Traditionally, collection society the PRS has distributed most of the £630m royalties it collects every year to artists from the rock & pop field. The old joke used to run that the PRS collects millions of pounds of royalties and then Robbie Williams gets it all. But in recent years, it's been trying to give producers of electronic music their dues.
The PRS have been busy setting up committees looking at whether royalties — collected for radio play and other public performances of tracks — are distributed fairly, and looking at new ways of collecting data from dance artists.
They've just launched a new initiative, Amplify, to pull these varying strands together. The PRS tell DJ Mag that electronic music is fast becoming the second most popular genre their members create. Of the Top 250 singles in 2012, their number-crunchers say, 10% were electronic dance music hits.
Yet while electronic music programming made up 15% of broadcast hours on Radio 1 in 2011, paying royalties to writers for over 50% of those tracks was impossible. This was because of incomplete track information reported to PRS For Music, or producers not registering to join PRS. DJs in clubs, at festivals or on the radio are less likely to submit setlists, say the PRS, seriously affecting data to do with royalties distribution.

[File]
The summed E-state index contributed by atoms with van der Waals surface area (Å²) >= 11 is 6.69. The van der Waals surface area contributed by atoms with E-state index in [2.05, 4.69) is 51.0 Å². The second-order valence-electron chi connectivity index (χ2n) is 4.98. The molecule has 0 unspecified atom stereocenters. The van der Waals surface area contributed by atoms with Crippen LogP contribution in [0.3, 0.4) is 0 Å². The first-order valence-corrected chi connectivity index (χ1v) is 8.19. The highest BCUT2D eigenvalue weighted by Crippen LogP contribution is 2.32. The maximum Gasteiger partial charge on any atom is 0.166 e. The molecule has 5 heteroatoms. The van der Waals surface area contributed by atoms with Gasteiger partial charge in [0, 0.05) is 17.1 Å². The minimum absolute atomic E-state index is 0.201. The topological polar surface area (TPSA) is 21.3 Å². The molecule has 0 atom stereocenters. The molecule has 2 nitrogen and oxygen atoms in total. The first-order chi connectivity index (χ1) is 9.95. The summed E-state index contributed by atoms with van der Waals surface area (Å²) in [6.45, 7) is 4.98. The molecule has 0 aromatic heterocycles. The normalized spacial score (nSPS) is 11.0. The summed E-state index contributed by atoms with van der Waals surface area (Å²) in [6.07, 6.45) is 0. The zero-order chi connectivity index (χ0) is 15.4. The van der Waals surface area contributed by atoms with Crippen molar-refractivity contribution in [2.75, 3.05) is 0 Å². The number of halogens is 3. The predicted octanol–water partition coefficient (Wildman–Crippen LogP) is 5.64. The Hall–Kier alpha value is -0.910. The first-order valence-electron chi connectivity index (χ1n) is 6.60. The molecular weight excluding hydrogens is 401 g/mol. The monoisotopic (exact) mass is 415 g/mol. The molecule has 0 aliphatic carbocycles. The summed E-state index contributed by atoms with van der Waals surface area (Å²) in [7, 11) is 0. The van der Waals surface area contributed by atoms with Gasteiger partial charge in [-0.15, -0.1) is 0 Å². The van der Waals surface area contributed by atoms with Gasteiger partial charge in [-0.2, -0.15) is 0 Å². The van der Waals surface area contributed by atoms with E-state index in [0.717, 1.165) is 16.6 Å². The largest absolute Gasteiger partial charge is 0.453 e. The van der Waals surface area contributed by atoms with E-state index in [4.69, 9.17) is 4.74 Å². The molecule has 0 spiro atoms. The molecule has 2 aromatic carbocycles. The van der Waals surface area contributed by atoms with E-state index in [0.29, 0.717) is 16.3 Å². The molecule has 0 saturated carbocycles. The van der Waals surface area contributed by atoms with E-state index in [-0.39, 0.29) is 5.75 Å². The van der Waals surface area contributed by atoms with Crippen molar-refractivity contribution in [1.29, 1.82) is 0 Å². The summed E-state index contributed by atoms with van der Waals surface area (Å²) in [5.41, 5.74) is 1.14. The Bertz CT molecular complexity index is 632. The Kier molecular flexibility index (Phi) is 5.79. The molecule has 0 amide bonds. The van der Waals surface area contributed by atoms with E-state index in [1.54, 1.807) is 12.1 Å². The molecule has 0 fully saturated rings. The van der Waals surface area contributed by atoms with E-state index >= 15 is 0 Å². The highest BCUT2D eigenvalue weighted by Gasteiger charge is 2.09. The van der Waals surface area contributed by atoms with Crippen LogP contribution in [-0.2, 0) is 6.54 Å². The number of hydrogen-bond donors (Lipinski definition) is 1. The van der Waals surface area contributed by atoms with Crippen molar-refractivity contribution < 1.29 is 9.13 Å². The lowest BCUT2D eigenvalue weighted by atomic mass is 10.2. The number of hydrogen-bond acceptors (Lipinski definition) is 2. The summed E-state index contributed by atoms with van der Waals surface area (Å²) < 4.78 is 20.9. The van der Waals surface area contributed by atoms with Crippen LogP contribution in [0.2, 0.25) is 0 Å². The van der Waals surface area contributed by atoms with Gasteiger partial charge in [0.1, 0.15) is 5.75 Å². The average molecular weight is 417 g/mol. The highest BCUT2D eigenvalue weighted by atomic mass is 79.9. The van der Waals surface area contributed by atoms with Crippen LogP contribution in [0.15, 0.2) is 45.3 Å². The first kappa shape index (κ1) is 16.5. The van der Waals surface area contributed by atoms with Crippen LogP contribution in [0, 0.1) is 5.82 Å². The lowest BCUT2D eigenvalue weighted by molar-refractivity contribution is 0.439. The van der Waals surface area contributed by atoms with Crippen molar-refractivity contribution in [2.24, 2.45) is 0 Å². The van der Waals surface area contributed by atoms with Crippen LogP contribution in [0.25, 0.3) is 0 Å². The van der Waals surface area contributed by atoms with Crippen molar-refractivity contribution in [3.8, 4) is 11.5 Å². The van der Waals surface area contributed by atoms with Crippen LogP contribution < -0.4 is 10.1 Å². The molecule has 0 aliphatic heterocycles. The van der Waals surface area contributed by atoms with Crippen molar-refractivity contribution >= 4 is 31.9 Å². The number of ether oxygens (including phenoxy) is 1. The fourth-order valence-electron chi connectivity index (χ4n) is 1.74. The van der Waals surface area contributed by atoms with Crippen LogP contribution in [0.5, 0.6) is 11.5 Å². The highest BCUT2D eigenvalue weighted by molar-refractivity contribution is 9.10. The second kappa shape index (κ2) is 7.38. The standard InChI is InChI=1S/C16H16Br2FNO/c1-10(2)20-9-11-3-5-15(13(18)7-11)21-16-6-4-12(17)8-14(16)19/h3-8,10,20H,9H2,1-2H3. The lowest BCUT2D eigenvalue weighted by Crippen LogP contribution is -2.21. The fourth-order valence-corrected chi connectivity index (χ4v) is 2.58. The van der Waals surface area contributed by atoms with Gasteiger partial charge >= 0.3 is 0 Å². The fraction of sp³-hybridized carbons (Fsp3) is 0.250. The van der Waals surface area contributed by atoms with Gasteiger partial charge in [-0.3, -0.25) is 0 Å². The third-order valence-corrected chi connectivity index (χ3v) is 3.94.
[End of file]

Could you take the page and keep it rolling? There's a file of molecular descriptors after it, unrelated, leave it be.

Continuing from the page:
Only 35% of setlists were completed at Creamfields in 2011, and only 15% at Glade. In contrast, 90% of setlists were completed at Reading Festival, predominantly a guitar-based event. An average setlist for a major electronic music fest such as Creamfields or Glade can be worth £250 a set, so a potential £85,500 was not paid to the correct writers from these two events alone. In these days of reduced music sales, PRS money can be an invaluable addition to a producer's income.
“PRS For Music are there to look after our interests, so it's important to join,” says Tony Colman from Hospital Records drum & bass act London Elektricity. “Four times a year, a varying amount of money comes into my account. You can't always bank on how much you’ll get, but sometimes you might look at your statement to find that a TV show in Sweden used one of your B-sides as a theme for a game show — and earned you a few thousand in the process. It's fun seeing what's been happening to your music, and which countries are playing your tracks. Get on it.”
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